A: The pending bill is extremely important, both for U.S. credibility and for actual emissions reductions. I do not believe that the bills currently being considered are weak. But a substantially weaker bill signaling the United States' inability to deliver on its mitigation or financing promises would hurt U.S. leverage in global efforts going forward.

Bernie Solomon: Did Copenhagen give any indication of how countries that are emerging powers but still relatively poor in per-capita terms, such as China and India, might be able to fast-forward their economic and social development? Many political leaders in the West seem to be urging leaders of such countries to embrace emissions restrictions and other "green" measures as their economies are developing and modernizing, not after. The fear, of course, is that such agreements may end up slowing growth in the developing world. But without them, can China and India truly become regional and global powers? Are there any clues coming out of Copenhagen for how this tension will resolve itself?
A: This is a great question. China and India are becoming true regional and global powers (if they have not already) regardless of what they do about their emissions. What needs to happen is to figure out how to increase their confidence that they can take a different course of modernization. I doubt that this will come simply from the United States and other developed countries setting "an example" -- after all, the developed world is at a very different economic stage, which makes example setting hard. The biggest clue out of Copenhagen on this front points to efforts outside the UN process to confront this problem. Each country's concerns and challenges are different; each one's will need to be addressed separately, something that can't happen with a simple universal deal.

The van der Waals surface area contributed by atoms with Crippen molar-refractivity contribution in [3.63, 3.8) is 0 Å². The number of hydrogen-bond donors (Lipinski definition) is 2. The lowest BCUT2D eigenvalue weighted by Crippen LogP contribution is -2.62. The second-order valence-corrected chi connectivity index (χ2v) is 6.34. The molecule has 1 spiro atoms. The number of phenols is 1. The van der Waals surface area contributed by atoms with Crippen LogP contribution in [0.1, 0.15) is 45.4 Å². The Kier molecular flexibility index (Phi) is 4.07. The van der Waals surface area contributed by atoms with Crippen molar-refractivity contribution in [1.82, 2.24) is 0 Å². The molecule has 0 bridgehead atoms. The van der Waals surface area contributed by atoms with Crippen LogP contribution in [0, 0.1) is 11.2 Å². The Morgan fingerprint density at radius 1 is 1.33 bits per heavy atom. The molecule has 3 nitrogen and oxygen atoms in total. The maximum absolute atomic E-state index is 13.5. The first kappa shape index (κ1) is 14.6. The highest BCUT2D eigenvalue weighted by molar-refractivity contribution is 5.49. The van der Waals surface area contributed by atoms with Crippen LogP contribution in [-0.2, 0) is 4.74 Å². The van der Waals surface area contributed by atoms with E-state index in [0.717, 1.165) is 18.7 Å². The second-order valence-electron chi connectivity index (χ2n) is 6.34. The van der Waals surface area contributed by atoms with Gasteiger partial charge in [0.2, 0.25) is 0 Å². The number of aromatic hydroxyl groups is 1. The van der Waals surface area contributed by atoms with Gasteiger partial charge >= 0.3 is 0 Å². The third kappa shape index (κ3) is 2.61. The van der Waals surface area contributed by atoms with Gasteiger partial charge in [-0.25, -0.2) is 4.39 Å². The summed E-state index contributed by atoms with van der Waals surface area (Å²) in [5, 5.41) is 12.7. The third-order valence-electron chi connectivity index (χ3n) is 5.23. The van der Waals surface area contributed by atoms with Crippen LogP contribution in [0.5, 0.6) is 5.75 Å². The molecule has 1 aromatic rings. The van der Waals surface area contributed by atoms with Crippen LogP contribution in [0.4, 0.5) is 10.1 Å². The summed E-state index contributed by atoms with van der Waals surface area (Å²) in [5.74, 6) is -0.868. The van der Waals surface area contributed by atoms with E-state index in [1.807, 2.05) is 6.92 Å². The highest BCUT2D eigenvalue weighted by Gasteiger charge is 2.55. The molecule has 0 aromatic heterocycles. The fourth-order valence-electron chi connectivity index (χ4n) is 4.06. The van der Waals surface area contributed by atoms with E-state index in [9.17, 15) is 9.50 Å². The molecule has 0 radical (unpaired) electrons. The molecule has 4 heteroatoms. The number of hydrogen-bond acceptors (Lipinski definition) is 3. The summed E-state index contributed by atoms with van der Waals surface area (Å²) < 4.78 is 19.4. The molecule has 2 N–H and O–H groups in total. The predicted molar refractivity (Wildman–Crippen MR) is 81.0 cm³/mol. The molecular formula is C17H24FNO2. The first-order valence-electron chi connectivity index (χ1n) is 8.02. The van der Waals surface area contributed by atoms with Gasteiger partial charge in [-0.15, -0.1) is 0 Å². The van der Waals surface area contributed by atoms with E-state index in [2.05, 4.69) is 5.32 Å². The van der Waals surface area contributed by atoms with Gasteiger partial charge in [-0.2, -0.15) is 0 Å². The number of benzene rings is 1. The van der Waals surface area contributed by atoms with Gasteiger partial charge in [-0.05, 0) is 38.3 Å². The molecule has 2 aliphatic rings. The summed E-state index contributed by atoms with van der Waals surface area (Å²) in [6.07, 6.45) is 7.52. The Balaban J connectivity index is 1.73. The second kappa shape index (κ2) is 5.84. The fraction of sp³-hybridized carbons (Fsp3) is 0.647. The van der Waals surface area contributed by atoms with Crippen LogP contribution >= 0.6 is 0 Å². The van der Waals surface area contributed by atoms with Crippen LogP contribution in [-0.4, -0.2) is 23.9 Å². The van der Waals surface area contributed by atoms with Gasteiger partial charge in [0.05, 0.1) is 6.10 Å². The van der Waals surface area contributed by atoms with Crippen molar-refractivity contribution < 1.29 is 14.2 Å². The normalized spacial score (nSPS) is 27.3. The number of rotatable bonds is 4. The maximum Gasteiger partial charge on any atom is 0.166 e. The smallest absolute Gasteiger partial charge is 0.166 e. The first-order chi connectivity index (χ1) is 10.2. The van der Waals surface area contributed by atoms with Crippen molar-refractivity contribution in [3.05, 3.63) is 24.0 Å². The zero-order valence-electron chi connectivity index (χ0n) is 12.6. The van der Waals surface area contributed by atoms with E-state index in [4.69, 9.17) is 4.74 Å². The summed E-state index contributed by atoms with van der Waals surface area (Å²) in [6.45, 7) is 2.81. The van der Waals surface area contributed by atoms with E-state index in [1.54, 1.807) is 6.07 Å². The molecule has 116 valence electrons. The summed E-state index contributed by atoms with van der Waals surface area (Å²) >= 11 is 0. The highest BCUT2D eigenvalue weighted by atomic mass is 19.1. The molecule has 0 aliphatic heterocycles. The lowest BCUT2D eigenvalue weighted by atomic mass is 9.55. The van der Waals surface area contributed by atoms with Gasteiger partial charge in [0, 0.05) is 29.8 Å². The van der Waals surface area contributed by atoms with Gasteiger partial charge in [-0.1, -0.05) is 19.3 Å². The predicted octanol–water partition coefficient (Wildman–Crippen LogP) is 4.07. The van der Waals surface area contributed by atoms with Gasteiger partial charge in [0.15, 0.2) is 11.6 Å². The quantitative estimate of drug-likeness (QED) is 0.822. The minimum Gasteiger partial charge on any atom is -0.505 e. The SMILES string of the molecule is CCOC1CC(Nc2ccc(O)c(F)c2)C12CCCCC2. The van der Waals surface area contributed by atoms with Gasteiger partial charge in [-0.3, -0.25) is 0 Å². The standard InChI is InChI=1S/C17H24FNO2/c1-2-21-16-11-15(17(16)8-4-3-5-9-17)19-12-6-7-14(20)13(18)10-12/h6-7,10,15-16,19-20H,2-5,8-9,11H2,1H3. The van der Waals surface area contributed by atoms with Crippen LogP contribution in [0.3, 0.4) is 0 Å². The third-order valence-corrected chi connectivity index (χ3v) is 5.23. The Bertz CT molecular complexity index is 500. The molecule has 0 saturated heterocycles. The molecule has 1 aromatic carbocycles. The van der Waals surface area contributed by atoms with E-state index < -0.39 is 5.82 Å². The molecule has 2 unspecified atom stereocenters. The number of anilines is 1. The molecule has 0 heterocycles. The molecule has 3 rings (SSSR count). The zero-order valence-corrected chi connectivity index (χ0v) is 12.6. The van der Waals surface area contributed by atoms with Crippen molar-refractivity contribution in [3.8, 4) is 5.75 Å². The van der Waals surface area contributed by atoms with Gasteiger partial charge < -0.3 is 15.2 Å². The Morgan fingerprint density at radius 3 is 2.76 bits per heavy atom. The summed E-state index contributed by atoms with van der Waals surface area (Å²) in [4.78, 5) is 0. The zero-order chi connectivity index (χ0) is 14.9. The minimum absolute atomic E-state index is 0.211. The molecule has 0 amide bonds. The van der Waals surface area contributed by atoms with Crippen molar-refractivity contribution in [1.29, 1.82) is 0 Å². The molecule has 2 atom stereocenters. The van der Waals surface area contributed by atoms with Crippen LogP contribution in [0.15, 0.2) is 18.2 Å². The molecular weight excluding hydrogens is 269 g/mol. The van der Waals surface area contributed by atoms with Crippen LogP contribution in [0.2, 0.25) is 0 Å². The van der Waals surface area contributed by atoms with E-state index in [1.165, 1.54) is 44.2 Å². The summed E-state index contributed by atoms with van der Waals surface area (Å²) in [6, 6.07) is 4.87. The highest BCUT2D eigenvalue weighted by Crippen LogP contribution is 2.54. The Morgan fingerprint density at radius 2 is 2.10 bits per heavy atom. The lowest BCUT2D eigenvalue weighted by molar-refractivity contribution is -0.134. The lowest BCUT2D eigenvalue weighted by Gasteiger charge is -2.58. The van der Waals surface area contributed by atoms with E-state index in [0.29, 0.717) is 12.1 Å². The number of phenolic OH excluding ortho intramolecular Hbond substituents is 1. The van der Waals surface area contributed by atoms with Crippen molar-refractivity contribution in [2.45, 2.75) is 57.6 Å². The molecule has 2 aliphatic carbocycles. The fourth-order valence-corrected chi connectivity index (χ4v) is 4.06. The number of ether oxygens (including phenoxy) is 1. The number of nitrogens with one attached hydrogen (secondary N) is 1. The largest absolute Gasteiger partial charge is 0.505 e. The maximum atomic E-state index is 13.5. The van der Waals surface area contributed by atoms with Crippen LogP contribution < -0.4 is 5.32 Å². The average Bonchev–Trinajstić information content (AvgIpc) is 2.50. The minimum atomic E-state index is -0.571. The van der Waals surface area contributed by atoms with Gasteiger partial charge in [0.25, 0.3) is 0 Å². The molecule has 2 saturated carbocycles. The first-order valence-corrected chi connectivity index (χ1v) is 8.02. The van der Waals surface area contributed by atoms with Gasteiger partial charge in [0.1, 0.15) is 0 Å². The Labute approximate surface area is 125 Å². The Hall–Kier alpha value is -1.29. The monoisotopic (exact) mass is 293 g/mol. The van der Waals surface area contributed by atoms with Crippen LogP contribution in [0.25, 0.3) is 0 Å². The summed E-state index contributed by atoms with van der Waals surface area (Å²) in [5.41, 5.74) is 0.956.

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Country of the Month: Kazakhstan, Part II – The Central Asian Economic Miracle

by Jonathan Pixler

I remember my first New Year’s Eve in Almaty, Kazakhstan, during which myself and a few local students, joined with thousands of local citizens along with several expats in saying goodbye to 1999 and welcoming in the new millennium. As we all huddled together, trying to keep warm again the icy cold winds of "Republic Square” (formerly known during Soviet times as "Brezhnev Square”). I wondered as I stood there what the next 10 years would bring to Kazakhstan, a nation just beginning to show promising signs of modernization and development. Little did I know how rapidly things would change, especially beginning in 2002 when Almaty went from a relatively quiet city where almost everyone walked or bussed to work, to a city overrun by 2.5 million cars (many of them imports from Germany and Japan) made to handle 200,000 cars. From that point on, there seemed to be some kind of "invisible hand” moving everywhere as new office buildings and homes sprung up, replacing the classic Soviet-style block buildings along with increasing air pollution and traffic jams.

Today, Kazakhstan’s rapid economic growth is viewed by many around the world as "Central Asia’s Economic Miracle.” In just this past decade, "both the EU and USA recognized Kazakhstan (first in the CIS and leader among the Central Asian Republics) as a country with a market economy beginning 2001 and 2002 respectively. Kazakhstan has enjoyed impressive economic growth over the past five years, buoyed by increased oil exports, as well as by bold economic reforms, prudent fiscal policies and economic initiatives that were instituted in 1999.” 1